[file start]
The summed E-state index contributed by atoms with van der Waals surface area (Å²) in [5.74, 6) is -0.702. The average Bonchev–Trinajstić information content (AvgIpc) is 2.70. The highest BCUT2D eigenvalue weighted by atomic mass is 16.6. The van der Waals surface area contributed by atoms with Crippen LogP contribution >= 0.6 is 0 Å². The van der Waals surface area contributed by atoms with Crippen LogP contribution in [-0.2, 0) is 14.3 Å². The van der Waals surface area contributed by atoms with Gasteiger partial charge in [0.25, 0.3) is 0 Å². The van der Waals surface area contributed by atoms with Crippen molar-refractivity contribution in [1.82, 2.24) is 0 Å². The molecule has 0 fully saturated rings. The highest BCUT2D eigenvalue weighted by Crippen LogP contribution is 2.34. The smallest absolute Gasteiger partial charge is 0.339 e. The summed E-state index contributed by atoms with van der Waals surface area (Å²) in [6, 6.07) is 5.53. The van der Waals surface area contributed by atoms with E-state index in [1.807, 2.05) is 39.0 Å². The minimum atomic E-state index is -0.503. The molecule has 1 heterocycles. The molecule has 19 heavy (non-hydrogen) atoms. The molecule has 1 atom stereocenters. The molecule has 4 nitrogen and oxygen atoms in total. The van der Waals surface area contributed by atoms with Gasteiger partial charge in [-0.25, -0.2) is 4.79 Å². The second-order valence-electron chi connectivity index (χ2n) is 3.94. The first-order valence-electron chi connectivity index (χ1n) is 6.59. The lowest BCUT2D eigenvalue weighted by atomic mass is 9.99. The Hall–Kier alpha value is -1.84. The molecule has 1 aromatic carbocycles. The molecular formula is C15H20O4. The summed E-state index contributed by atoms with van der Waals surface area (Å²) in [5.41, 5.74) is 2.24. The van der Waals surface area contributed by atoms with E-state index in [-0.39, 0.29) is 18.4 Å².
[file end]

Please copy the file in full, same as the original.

The summed E-state index contributed by atoms with van der Waals surface area (Å²) in [5.74, 6) is -0.702. The average Bonchev–Trinajstić information content (AvgIpc) is 2.70. The highest BCUT2D eigenvalue weighted by atomic mass is 16.6. The van der Waals surface area contributed by atoms with Crippen LogP contribution >= 0.6 is 0 Å². The van der Waals surface area contributed by atoms with Crippen LogP contribution in [-0.2, 0) is 14.3 Å². The van der Waals surface area contributed by atoms with Gasteiger partial charge in [0.25, 0.3) is 0 Å². The van der Waals surface area contributed by atoms with Crippen molar-refractivity contribution in [1.82, 2.24) is 0 Å². The molecule has 0 fully saturated rings. The highest BCUT2D eigenvalue weighted by Crippen LogP contribution is 2.34. The smallest absolute Gasteiger partial charge is 0.339 e. The summed E-state index contributed by atoms with van der Waals surface area (Å²) in [6, 6.07) is 5.53. The van der Waals surface area contributed by atoms with E-state index in [1.807, 2.05) is 39.0 Å². The minimum atomic E-state index is -0.503. The molecule has 1 heterocycles. The molecule has 19 heavy (non-hydrogen) atoms. The molecule has 1 atom stereocenters. The molecule has 4 nitrogen and oxygen atoms in total. The van der Waals surface area contributed by atoms with Gasteiger partial charge in [-0.25, -0.2) is 4.79 Å². The second-order valence-electron chi connectivity index (χ2n) is 3.94. The first-order valence-electron chi connectivity index (χ1n) is 6.59. The lowest BCUT2D eigenvalue weighted by atomic mass is 9.99. The Hall–Kier alpha value is -1.84. The molecule has 1 aromatic carbocycles. The molecular formula is C15H20O4. The summed E-state index contributed by atoms with van der Waals surface area (Å²) in [5.41, 5.74) is 2.24. The van der Waals surface area contributed by atoms with E-state index in [-0.39, 0.29) is 18.4 Å².